The essay pertained to the subject of International Diplomacy. To which I first though there’d be no problems at all in composing it, as I’d already read several books concerning the diplomatic processes of the Cold War, counterinsurgency missions within the Middle East—where the mission’s primary goal is to prevent more people from joining terrorist or similarly destructive factions—to the extent of poring over the diplomatic chaos unique to the region. Surely I’d find no problems here. Nope, even with all these assets in my hand, I was completely stumped. Why? Because although I knew and understood the cases, I couldn’t analyze them with the lenses provided to me in the classroom—when I said I pain no attention in class, that meant I was utilized the desks as secondary beds, or tinkering with the apps and games on my phone, and jotting down something completely unrelated to the topic at hand. The resulting paper was not satisfactory.
I was forced to hand in pages of baseless speculations and an overabundance of unrelated details, all of it written down with structure as an afterthought. The loosest threads I could find to tie up the theories with the case studies I used, whatever I could talk about the subject—no matter how insignificant they are to the discussion—I wrote down. I’m going to spare you the details, because it truly is one of the worst creations that have come out from my hands. And then came a new set of problems with the classroom exam.
The exam was essentially an evaluation of how well we students understood International Relations theory. While I can still confidently say that I have a pretty firm grasp of what they are, I fell into one of the most obvious of academia. You see, it’s not enough to just understand the theories by themselves, one has to be able to judge their merits and flaws by means of comparison. Plus, and this is the most difficult part, utilize them on real-world cases. For the first mistake, I had ignorantly neglected judging them side by side as I misguidedly thought that the questions would not reach that level of complexity. For the second, I never really practiced on using them for analyzing day to day happenings around the world; nor did I research or memorize any of the countless cases which could have been easily be entwined with the theories available.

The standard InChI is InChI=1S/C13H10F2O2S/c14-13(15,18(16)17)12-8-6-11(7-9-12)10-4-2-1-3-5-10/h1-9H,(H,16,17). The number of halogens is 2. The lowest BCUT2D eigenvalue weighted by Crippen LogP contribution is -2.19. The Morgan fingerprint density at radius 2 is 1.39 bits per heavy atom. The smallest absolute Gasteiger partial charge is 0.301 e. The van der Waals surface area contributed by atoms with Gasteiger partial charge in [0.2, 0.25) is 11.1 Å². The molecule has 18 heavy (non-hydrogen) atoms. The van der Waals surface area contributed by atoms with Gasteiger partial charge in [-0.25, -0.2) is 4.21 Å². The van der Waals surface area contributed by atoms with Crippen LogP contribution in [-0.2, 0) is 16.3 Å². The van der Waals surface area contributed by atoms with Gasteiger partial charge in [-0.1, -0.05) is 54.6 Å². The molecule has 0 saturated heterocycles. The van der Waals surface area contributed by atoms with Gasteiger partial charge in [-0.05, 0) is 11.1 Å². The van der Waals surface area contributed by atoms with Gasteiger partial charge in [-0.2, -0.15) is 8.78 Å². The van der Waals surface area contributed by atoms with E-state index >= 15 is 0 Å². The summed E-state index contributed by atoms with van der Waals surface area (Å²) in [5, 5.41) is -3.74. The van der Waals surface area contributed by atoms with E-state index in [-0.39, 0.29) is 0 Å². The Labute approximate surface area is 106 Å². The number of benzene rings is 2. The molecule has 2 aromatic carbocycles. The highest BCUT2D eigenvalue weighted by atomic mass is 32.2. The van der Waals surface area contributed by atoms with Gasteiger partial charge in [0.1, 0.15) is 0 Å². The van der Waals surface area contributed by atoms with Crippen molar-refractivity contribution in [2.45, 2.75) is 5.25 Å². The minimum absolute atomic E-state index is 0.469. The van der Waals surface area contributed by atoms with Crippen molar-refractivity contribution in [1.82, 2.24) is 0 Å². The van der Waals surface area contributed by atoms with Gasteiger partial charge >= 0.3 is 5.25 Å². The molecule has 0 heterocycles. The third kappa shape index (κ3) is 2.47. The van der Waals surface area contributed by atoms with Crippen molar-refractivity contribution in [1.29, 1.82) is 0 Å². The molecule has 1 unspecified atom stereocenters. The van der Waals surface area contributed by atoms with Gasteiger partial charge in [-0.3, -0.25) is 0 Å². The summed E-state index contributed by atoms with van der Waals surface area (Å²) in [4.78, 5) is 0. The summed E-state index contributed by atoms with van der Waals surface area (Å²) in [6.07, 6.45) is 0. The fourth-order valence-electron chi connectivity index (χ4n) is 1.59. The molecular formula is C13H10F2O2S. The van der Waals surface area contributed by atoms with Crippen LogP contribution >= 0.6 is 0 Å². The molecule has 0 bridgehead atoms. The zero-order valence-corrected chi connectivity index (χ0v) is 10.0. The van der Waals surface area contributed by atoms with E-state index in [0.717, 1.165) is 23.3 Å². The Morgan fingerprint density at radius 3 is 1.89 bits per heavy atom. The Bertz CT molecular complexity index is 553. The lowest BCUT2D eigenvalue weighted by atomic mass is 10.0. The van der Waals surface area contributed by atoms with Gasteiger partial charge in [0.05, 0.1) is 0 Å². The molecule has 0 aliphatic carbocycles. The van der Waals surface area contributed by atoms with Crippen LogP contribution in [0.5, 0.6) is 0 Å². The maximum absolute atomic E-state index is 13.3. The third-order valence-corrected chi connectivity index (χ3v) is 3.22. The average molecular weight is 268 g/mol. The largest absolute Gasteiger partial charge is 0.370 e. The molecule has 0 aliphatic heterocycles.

To be perfectly clear, I am not attempting to whine about the whole experience, or draw pity from anyone. The whole shebang could’ve been easily avoided if only I had stepped down from my imaginary throne, and realize that I am by no means different from anyone else. Sure I might know more trivia, but knowing facts doesn’t mean anything other than that we are a little adept at memorizing factoids. Something I wish I had remembered before my ego grew to the size of a football.
So, at one point, I thought myself to be better than my contemporaries, lecturers, people who are generally a lot smarter and wiser than I am. What I forgot to remember, was that I was once one of the worst students in high-school, incapable of obtaining my diploma without a certain degree of mischief. Heck, I still don’t understand algebra. Right from the start of my higher education career, it was ludicrous for me to think that I could ignore all the norms and rules and still come out on top.
But there is a lesson that could be drawn from these blunders and self-delusion of mine, difficult as that might be to believe. At the risk of sounding a tad preachy, one of the main adversaries of progress, of becoming more that we currently are and of avoiding arrogance, is contentment. To become stagnant, to believe that we no longer need to adapt to the ever changing conditions of the world around us. To anyone convinced that they are currently the greatest version they can be, a reality check might be necessary. Otherwise, we risk being surprised at the hurdles thrown to us.
We must never consider ourselves to be unbeatable. The universe is full of surprises; circumstance previously unimaginable could catch us off guard, a never ending supply of competitors better than us in countless aspects will always come, anything else which could rock the comfortable beliefs we hold. Vigilance is but one side of the coin, and it must not be used to antagonize our peers. The other being humility, so that we can realize the flaws which we have hidden from ourselves, to push us into a path where we can become better persons. Besides, nobody likes the guy who thinks he’s the best at everything.
And as for myself, realizing that I’m not all that bright makes me want to learn again. Not to prove to people that I’m not a full-blown idiot. But because my sense of curiosity sparked up again, knowing that I still have so much to learn. Not just for the exams and essays, but because my recent failures reminded me that there are still so many mysteries out there for me to seek, and if I’m lucky enough, solve.
Oh, and this whole arrogance phase is also responsible for me not writing anything on this blog for months. Sorry! Won’t happen again!